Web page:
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What Should We be Monitoring with Social Data?

In the marketing and PR industry, it’s easy to talk about what we should or shouldn’t be monitoring with our social listening. One person’s solution is another person’s AVEs. And it’s very easy to criticise the metrics that are out there.

In a matter of minutes, I can find people highlighting the problems with AVEs (Advertising Value Equivalency), EMV (Earned Media Value), and there’s always a debate over whether engagement is valuable or vanity.

There’s so much negativity out there. But few answers. If these aren’t the metrics we should be monitoring, what are? What is the Holy Grail of metrics to monitor?

The Metrics that Count

That’s the idea I had in mind when I created my new “Metrics to monitor to define success” eBook. Forget the don’ts, and focus more on the dos. Define the numbers that should matter.

Of course, that’s not a task you can take on alone. I’m no Indiana Jones (I’m barely even a Monty Python). So I looked to some of the world’s best analytics experts, to help define exactly what you should be monitoring to define your results. I’ve pulled a few of my favourite quotes below, but you’ll have to read the full report to see them all (I know. I’m a tease).

Change

No man is an island. And no monitoring should be either. Even when looking at the simplest metrics, you have to consider them as part of your whole.

An engagement rate of 1,000 may sound good. And it is, if your typical post gains 100. But if the industry benchmark is 10,000, then you’ve got issues.

You have to constantly assess your position. Against yourself, and against your competitors. The figures themselves aren’t as important, as to how they fluctuate. Jamal Al Mawed of Gambit Communications explains it best:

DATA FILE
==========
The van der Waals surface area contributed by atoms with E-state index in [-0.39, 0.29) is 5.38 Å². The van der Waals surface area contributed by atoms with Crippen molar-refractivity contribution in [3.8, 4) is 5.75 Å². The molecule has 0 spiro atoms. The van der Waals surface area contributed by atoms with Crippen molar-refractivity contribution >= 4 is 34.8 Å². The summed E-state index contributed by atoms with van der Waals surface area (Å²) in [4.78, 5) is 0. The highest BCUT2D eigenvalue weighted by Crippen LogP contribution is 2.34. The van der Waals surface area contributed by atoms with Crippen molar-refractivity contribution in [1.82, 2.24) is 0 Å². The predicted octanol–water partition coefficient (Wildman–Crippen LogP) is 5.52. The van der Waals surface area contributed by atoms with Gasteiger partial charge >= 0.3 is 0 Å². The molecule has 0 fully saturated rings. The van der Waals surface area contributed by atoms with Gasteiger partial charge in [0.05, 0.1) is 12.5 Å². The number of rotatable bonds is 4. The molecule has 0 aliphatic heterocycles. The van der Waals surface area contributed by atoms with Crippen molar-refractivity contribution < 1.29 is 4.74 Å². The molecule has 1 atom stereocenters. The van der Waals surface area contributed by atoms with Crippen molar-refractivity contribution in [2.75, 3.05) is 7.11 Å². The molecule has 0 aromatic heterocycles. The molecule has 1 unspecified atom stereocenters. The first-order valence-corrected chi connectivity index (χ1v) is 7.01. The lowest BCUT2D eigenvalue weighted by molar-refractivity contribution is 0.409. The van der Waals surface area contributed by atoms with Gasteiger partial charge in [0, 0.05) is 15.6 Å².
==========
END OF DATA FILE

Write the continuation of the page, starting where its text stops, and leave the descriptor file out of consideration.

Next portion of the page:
Audience

It’s way too easy to overlook our audience when it comes to content. You get so focused on the message you want to get out, that you forget who you’re talking too.

Understanding your audience is essential in shaping your content strategy, and in growing your brand voice. It’s also key to ensuring you minimise the risk involved in your strategy. Content creation can be costly, and to maximise your ROI, you have to ensure it is shaped towards just what your audience wants to hear. Sarah Curtis of Pop Communications has more:

Conversational Data Topics

Sometimes the data we want to monitor aren’t even numbers at all. But the topics. Social media is all about conversations. People building communities, sharing ideas, and talking about the things that really matter to them.

This information can help build behavioural insights – allowing us to understand what motivates people to interact online. And the drivers that cause these casual viewers to adapt into true brand consumers. The Social Intelligence Labs very own Dr Jillian Ney explains why this matters:

Even More Metrics

That’s just a flavour of what’s covered in the full report. And I know it won’t please everyone. That’s the thing with monitoring. We’re all different, and what matters to you might not matter to me.

But it’s a start. It may not be the Holy Grail just yet, but at least we’re heading in the right direction (and avoiding the booby traps on the way). Download it now, or if there’s anything we’ve missed, drop me a tweet. I’d love to know more about the metrics that matter to you.

 

Photo by George Pagan III on Unsplash


Find out more about Talkwalker’s social listening solutions on The Social Intelligence Marketplace

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Dan Seavers
Dan Seavers
Dan is part of the content team at Talkwalker. With an interest in social analytics and bad puns, he enjoys writing about a variety of marketing topics. More content by

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